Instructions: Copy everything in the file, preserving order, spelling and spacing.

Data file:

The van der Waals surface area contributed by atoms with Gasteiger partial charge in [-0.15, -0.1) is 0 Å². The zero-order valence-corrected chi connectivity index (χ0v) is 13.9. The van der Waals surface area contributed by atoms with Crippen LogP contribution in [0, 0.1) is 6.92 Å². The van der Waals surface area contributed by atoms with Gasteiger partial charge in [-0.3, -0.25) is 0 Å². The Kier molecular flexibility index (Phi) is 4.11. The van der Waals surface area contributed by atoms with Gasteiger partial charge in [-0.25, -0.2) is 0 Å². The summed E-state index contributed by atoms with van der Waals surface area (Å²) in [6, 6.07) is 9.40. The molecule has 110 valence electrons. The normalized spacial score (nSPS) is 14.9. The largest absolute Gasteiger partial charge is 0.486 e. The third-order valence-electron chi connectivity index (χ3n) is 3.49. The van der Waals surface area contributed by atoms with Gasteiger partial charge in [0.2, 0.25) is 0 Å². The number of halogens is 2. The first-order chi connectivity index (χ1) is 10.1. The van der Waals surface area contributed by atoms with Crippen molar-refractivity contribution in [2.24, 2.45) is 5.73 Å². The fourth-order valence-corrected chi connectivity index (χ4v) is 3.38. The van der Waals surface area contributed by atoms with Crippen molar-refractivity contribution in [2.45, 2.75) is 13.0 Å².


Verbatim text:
The van der Waals surface area contributed by atoms with Gasteiger partial charge in [-0.15, -0.1) is 0 Å². The zero-order valence-corrected chi connectivity index (χ0v) is 13.9. The van der Waals surface area contributed by atoms with Crippen LogP contribution in [0, 0.1) is 6.92 Å². The van der Waals surface area contributed by atoms with Gasteiger partial charge in [-0.3, -0.25) is 0 Å². The Kier molecular flexibility index (Phi) is 4.11. The van der Waals surface area contributed by atoms with Gasteiger partial charge in [-0.25, -0.2) is 0 Å². The summed E-state index contributed by atoms with van der Waals surface area (Å²) in [6, 6.07) is 9.40. The molecule has 110 valence electrons. The normalized spacial score (nSPS) is 14.9. The largest absolute Gasteiger partial charge is 0.486 e. The third-order valence-electron chi connectivity index (χ3n) is 3.49. The van der Waals surface area contributed by atoms with Gasteiger partial charge in [0.2, 0.25) is 0 Å². The number of halogens is 2. The first-order chi connectivity index (χ1) is 10.1. The van der Waals surface area contributed by atoms with Crippen molar-refractivity contribution in [2.24, 2.45) is 5.73 Å². The fourth-order valence-corrected chi connectivity index (χ4v) is 3.38. The van der Waals surface area contributed by atoms with Crippen molar-refractivity contribution in [2.45, 2.75) is 13.0 Å².